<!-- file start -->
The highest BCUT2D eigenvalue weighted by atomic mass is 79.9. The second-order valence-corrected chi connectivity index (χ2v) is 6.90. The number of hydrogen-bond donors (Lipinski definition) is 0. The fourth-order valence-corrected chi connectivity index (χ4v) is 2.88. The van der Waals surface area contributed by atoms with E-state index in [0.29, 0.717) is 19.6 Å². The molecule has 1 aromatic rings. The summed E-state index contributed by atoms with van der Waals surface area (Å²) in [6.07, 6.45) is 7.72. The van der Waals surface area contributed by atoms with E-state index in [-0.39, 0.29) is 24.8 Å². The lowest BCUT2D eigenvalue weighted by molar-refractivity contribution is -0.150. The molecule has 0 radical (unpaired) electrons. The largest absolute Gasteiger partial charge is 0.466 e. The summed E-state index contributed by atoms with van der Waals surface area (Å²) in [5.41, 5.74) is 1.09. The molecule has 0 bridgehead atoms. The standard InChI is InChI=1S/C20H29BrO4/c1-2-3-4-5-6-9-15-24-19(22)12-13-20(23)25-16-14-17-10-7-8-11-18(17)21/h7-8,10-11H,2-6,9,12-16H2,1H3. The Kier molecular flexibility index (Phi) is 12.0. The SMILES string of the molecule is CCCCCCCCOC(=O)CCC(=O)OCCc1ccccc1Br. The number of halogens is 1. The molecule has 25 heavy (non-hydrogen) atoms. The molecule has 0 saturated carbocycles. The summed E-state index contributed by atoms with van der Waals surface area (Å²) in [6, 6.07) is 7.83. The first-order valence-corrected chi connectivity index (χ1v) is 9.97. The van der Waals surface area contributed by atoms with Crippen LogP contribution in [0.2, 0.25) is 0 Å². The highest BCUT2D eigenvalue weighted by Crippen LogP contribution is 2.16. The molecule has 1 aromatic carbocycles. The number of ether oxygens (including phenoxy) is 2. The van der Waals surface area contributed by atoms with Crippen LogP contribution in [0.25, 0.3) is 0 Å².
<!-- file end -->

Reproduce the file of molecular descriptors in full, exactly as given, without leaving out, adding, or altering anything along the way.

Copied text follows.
The highest BCUT2D eigenvalue weighted by atomic mass is 79.9. The second-order valence-corrected chi connectivity index (χ2v) is 6.90. The number of hydrogen-bond donors (Lipinski definition) is 0. The fourth-order valence-corrected chi connectivity index (χ4v) is 2.88. The van der Waals surface area contributed by atoms with E-state index in [0.29, 0.717) is 19.6 Å². The molecule has 1 aromatic rings. The summed E-state index contributed by atoms with van der Waals surface area (Å²) in [6.07, 6.45) is 7.72. The van der Waals surface area contributed by atoms with E-state index in [-0.39, 0.29) is 24.8 Å². The lowest BCUT2D eigenvalue weighted by molar-refractivity contribution is -0.150. The molecule has 0 radical (unpaired) electrons. The largest absolute Gasteiger partial charge is 0.466 e. The summed E-state index contributed by atoms with van der Waals surface area (Å²) in [5.41, 5.74) is 1.09. The molecule has 0 bridgehead atoms. The standard InChI is InChI=1S/C20H29BrO4/c1-2-3-4-5-6-9-15-24-19(22)12-13-20(23)25-16-14-17-10-7-8-11-18(17)21/h7-8,10-11H,2-6,9,12-16H2,1H3. The Kier molecular flexibility index (Phi) is 12.0. The SMILES string of the molecule is CCCCCCCCOC(=O)CCC(=O)OCCc1ccccc1Br. The number of halogens is 1. The molecule has 25 heavy (non-hydrogen) atoms. The molecule has 0 saturated carbocycles. The summed E-state index contributed by atoms with van der Waals surface area (Å²) in [6, 6.07) is 7.83. The first-order valence-corrected chi connectivity index (χ1v) is 9.97. The van der Waals surface area contributed by atoms with Crippen LogP contribution in [0.2, 0.25) is 0 Å². The highest BCUT2D eigenvalue weighted by Crippen LogP contribution is 2.16. The molecule has 1 aromatic carbocycles. The number of ether oxygens (including phenoxy) is 2. The van der Waals surface area contributed by atoms with Crippen LogP contribution in [0.25, 0.3) is 0 Å².